For the past couple of years I've been writing a language column for The Boston Globe (and before that for The New York Times Magazine). Now I'm starting a new language column for The Wall Street Journal, called "Word on the Street." Each week I'll be focusing on a word in the news and examining its history. First up, cyber, which is showing up with increasing frequency as a noun.
From the column:
Director Michael Mann's latest action thriller is, at least tentatively, titled "Cyber." Mr. Mann is on to something: While "cyber" has been around for a few decades as a prefix and an adjective relating to computer networks, it has taken on a new life as a stand-alone noun, especially among military and intelligence types who use it as shorthand for "cybersecurity." […]
This new spin on "cyber" trickled all the way up to the commander in chief. Last year, Barack Obama told graduates at the U.S. Air Force Academy that "we will maintain our military superiority in all areas—air, land, sea, space and cyber." At the Naval Academy, as the Navy Times reports, midshipmen will be able to major in "cyber" (short for "Cyber Operations") this coming fall.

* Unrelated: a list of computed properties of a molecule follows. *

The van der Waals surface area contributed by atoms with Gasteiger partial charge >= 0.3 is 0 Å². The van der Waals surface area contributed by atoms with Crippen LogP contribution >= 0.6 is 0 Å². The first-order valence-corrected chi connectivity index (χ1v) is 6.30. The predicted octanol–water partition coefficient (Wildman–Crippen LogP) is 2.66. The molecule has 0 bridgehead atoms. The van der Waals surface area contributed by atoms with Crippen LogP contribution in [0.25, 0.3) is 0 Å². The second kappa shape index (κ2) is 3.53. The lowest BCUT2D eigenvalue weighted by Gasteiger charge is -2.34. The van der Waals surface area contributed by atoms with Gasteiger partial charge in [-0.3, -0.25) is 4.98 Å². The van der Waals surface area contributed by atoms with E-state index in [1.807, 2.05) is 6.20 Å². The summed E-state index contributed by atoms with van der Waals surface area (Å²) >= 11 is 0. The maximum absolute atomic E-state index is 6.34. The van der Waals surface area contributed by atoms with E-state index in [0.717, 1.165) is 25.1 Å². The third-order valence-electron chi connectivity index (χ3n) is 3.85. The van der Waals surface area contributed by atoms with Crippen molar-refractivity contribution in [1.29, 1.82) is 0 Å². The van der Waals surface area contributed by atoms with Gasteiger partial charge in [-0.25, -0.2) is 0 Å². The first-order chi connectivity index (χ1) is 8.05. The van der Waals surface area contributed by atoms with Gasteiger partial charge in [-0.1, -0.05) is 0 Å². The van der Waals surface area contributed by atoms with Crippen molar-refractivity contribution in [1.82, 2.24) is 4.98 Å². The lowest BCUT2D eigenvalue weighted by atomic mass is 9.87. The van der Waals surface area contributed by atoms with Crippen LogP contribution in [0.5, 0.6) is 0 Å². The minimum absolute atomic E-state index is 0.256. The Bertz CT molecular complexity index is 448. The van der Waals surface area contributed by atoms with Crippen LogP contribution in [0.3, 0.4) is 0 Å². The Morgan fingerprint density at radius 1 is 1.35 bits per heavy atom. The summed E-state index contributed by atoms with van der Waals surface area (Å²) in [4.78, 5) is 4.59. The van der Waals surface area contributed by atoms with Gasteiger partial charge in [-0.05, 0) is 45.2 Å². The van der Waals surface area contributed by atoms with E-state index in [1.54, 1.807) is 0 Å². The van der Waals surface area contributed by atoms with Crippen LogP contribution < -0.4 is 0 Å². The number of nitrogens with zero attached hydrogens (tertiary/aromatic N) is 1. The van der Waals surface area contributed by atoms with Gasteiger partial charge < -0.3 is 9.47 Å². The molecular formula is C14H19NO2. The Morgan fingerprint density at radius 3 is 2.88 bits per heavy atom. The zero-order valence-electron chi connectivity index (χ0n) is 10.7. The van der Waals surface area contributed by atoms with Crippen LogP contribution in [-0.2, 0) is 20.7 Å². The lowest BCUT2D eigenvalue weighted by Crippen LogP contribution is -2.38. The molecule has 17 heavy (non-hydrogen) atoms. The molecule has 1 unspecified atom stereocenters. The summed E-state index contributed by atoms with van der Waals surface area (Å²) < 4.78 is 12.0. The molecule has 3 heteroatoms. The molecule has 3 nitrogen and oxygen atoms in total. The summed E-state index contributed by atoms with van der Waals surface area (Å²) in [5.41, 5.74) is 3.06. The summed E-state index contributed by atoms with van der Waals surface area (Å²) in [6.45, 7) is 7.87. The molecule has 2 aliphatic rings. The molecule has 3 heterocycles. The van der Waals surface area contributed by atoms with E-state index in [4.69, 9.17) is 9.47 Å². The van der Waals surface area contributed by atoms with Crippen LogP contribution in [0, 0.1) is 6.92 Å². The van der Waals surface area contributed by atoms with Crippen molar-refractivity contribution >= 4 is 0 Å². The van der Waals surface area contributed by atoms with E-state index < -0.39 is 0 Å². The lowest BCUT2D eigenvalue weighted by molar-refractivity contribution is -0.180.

Mr. Obama's formulation of "air, land, sea, space and cyber" holds the key to why "cyber" is succeeding as a 21st-century noun. Military power used to be deployed in the traditional arenas of land, sea and air, eventually joined by space. Now that list must be augmented as "cyberthreats" become as central a concern as any other for national security. With fears of cyberterrorism looming, "cyber" has, in a way, returned to its dark science-fiction roots. No wonder that Mr. Mann, a purveyor of gritty crime dramas, should find it so attractive.
I have to admit that I'm a bit surprised that cyber is coming back into vogue, now as a noun rather than a combining form. Back in 2006, I raised an eyebrow at "Cyber Monday," then competing with "E-Day" as a name for the post-Thanksgiving online commerce peak, since cyber seemed a bit passé, redolent of Y2K and The Matrix. But as I say in the WSJ column, cyber never really went away in the military and intelligence communities.
There's only so much one can cover in a 650-word column, so I was unable to mention that cyber has had a modest existence as a verb as well. As noted in various sources (e.g., Wiktionary and Merriam-Webster Open Dictionary), the verb cyber has often been used to mean 'to engage in cybersex (with).' But the earliest example I'm aware of isn't sexual: Poul Anderson's 1993 book Harvest of Stars has the line, "His company has cybered his job out from under him." No doubt other science-fiction writers have made use of cyber as a verb, given the sci-fi roots of cyberspace and cyberpunk.